A few states south of the Mason-Dixon line have announced summertime sales tax holidays. For consumers, especially those with school aged children, the holidays are an irresistible chance to make school related purchases. For retailers, the holidays represent a rare boost in sales of hard items in the middle of the hot summer. However, those same retailers face unique sales tax compliance challenges.
Here are links related to some upcoming holidays:
South Carolina exempts some clothing, school supplies and computers beginning 12:01 a.m. on the first Friday in August and ending at twelve midnight the following Sunday. See the SC DOR exemption list here.
Tennessee similarly exempts some school related items, clothing and computers beginning 12:01 a.m. on the first Friday in August and ending at 11:59 p.m. the following Sunday. See the TN DOR exemption list here.
North Carolina exempts some school supplies, clothing, computers and others stuff between 12:01 a.m. on the first Friday in August and 11:59 p.m. the following Sunday. See the NC DOR exemption list here.
Say, aren’t all these holidays cool? The states just give vendors a list of exempted items and voila, tax free, trouble free, win-win-win, right?
Well, not exactly, we’ll leave the gritty sales tax compliance details to the folks who regularly do business in Dixie. However, for the sake of doing what we love to do around here, here are just a few of the compliance hurdles the holidays bring to the fore:
In SC, the penalty for taxing an item intended to be exempt can be the revocation of a vendor’s license (from the SC DOR FAQ):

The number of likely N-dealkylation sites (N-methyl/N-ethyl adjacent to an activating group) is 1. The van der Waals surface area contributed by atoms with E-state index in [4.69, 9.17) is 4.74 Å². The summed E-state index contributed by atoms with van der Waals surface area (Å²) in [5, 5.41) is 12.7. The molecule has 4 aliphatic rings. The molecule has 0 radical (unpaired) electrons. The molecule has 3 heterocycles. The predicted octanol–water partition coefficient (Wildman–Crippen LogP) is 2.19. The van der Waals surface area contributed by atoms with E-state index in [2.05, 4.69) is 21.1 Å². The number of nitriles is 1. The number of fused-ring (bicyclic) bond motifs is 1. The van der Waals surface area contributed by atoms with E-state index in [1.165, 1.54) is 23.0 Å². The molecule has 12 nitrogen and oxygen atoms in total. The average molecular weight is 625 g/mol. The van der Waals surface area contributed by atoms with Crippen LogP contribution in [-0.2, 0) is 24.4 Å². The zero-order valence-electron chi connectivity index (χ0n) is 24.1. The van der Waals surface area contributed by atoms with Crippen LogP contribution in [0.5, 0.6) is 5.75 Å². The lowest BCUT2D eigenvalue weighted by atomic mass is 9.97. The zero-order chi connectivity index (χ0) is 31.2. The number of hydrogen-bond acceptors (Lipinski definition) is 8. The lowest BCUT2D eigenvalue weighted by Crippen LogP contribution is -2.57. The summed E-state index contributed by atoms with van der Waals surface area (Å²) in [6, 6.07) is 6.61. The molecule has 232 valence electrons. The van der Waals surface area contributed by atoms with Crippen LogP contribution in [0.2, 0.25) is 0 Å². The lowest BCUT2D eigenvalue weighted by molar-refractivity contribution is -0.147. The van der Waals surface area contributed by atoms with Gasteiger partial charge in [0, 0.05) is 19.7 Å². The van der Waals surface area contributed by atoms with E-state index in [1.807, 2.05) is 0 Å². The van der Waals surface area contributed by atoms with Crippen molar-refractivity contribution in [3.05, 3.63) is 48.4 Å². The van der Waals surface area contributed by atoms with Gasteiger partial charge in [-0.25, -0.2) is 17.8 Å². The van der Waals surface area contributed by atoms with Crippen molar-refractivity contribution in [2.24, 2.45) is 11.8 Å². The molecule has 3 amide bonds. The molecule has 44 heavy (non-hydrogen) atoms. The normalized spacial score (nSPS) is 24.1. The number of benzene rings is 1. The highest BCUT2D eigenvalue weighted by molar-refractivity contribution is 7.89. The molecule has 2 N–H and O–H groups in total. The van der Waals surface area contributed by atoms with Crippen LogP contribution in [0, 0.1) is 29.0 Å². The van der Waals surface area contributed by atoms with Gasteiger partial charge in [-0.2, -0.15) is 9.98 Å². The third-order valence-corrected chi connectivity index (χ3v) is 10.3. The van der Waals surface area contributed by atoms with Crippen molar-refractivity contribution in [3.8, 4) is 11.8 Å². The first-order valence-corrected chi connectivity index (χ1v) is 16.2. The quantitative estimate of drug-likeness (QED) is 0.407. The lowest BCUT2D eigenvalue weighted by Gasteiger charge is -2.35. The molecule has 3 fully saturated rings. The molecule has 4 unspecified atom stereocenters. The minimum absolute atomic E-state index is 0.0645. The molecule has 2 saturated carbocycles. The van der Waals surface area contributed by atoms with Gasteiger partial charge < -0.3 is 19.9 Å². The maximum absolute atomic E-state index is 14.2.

“Can retailers elect not to participate in the “sales tax holiday” and collect the sales tax from their customers on eligible items during the three days of the “sales tax holiday?”
No. Retailers may only “pass on” to their customers sales taxes that are legally due. The department may revoke any and all licenses issued by the department and held by a retailer if the retailer passes on sales taxes that are not legally due. ”
In Tennessee, the holiday applies only to items under $100 for clothes and school supplies, $1500 for computers.
Florida’s exemption applies to clothing under $50, but only school supplies under $10.
Wait, this is getting a little more complicated…
In North Carolina, the maximum that an item of clothing can cost to be eligible is $100. Sports Equipment must be less than $50. Computers must be less than $3500. Computer Supplies must be less than $250. School Instructional materials must be less than $300.
Finally, lawmakers in Virginia gave vendors a break from the complexity, so school supplies under $20 are eligible, while clothing gets a $100 threshold.
Listen, we won’t even get into the vague lists of exempted products, or what exactly is a school supply, or when is a sale a sale, or even when a sale occurs in one time zone that is under the holiday to a customer that is too late or too early by an hour.
The take away? Sales tax holidays are a favored tool of politicians in catering to certain pressures, so they aren’t going anywhere soon.
Oh, and those holidays are anything but a vacation for vendors concerned with effective, accurate sales tax compliance.